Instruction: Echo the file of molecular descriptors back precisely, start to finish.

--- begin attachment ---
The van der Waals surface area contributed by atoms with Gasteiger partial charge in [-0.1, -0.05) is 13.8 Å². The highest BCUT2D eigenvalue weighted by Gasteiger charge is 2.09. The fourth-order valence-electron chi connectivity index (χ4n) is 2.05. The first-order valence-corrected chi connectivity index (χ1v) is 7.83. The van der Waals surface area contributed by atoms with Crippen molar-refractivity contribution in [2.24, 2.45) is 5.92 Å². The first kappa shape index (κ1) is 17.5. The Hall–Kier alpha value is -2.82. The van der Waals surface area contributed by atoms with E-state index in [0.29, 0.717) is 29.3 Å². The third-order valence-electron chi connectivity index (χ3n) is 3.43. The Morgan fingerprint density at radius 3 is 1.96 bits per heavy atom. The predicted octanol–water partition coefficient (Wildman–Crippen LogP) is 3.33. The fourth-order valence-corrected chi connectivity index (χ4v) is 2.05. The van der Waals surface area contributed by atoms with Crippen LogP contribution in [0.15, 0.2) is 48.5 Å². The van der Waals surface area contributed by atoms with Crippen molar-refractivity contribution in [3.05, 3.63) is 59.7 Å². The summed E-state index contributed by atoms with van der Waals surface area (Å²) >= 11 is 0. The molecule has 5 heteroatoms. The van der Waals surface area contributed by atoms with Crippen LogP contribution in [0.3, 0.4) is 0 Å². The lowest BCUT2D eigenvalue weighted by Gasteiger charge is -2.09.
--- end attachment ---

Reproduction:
The van der Waals surface area contributed by atoms with Gasteiger partial charge in [-0.1, -0.05) is 13.8 Å². The highest BCUT2D eigenvalue weighted by Gasteiger charge is 2.09. The fourth-order valence-electron chi connectivity index (χ4n) is 2.05. The first-order valence-corrected chi connectivity index (χ1v) is 7.83. The van der Waals surface area contributed by atoms with Crippen molar-refractivity contribution in [2.24, 2.45) is 5.92 Å². The first kappa shape index (κ1) is 17.5. The Hall–Kier alpha value is -2.82. The van der Waals surface area contributed by atoms with E-state index in [0.29, 0.717) is 29.3 Å². The third-order valence-electron chi connectivity index (χ3n) is 3.43. The Morgan fingerprint density at radius 3 is 1.96 bits per heavy atom. The predicted octanol–water partition coefficient (Wildman–Crippen LogP) is 3.33. The fourth-order valence-corrected chi connectivity index (χ4v) is 2.05. The van der Waals surface area contributed by atoms with Crippen LogP contribution in [0.15, 0.2) is 48.5 Å². The van der Waals surface area contributed by atoms with Crippen molar-refractivity contribution in [3.05, 3.63) is 59.7 Å². The summed E-state index contributed by atoms with van der Waals surface area (Å²) >= 11 is 0. The molecule has 5 heteroatoms. The van der Waals surface area contributed by atoms with Crippen LogP contribution in [0.3, 0.4) is 0 Å². The lowest BCUT2D eigenvalue weighted by Gasteiger charge is -2.09.